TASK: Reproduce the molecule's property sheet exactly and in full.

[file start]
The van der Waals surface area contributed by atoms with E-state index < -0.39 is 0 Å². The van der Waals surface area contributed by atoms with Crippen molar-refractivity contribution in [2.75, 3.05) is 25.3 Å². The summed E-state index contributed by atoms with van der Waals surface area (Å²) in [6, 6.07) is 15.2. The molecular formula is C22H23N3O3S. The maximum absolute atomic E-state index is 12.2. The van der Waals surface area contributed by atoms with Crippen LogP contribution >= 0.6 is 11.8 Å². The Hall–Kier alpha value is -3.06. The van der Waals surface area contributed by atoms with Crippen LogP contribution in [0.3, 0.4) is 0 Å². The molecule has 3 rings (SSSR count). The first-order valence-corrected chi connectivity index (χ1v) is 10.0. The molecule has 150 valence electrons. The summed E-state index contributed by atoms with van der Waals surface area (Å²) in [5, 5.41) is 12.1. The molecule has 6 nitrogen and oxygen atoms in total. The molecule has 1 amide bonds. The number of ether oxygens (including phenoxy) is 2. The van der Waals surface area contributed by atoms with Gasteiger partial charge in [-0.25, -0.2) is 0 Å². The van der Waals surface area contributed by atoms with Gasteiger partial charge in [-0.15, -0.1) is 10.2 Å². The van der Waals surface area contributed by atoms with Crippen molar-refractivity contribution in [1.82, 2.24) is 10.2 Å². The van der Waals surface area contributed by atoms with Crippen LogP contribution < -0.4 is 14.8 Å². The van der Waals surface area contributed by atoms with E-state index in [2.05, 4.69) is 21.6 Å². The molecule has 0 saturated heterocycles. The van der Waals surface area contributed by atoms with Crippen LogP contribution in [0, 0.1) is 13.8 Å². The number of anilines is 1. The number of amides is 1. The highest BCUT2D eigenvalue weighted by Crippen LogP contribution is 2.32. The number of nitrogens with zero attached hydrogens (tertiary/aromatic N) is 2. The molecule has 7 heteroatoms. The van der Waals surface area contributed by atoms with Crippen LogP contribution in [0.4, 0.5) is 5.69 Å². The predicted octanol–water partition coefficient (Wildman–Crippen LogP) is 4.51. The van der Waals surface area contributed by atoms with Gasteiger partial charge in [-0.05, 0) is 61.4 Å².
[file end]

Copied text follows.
The van der Waals surface area contributed by atoms with E-state index < -0.39 is 0 Å². The van der Waals surface area contributed by atoms with Crippen molar-refractivity contribution in [2.75, 3.05) is 25.3 Å². The summed E-state index contributed by atoms with van der Waals surface area (Å²) in [6, 6.07) is 15.2. The molecular formula is C22H23N3O3S. The maximum absolute atomic E-state index is 12.2. The van der Waals surface area contributed by atoms with Crippen LogP contribution >= 0.6 is 11.8 Å². The Hall–Kier alpha value is -3.06. The van der Waals surface area contributed by atoms with Crippen LogP contribution in [0.3, 0.4) is 0 Å². The molecule has 3 rings (SSSR count). The first-order valence-corrected chi connectivity index (χ1v) is 10.0. The molecule has 150 valence electrons. The summed E-state index contributed by atoms with van der Waals surface area (Å²) in [5, 5.41) is 12.1. The molecule has 6 nitrogen and oxygen atoms in total. The molecule has 1 amide bonds. The number of ether oxygens (including phenoxy) is 2. The van der Waals surface area contributed by atoms with Gasteiger partial charge in [-0.25, -0.2) is 0 Å². The van der Waals surface area contributed by atoms with Gasteiger partial charge in [-0.15, -0.1) is 10.2 Å². The van der Waals surface area contributed by atoms with Crippen molar-refractivity contribution in [1.82, 2.24) is 10.2 Å². The van der Waals surface area contributed by atoms with Crippen LogP contribution < -0.4 is 14.8 Å². The van der Waals surface area contributed by atoms with E-state index in [2.05, 4.69) is 21.6 Å². The molecule has 0 saturated heterocycles. The van der Waals surface area contributed by atoms with Crippen LogP contribution in [0, 0.1) is 13.8 Å². The number of anilines is 1. The number of amides is 1. The highest BCUT2D eigenvalue weighted by Crippen LogP contribution is 2.32. The number of nitrogens with zero attached hydrogens (tertiary/aromatic N) is 2. The molecule has 7 heteroatoms. The van der Waals surface area contributed by atoms with Crippen LogP contribution in [0.4, 0.5) is 5.69 Å². The predicted octanol–water partition coefficient (Wildman–Crippen LogP) is 4.51. The van der Waals surface area contributed by atoms with Gasteiger partial charge in [-0.05, 0) is 61.4 Å².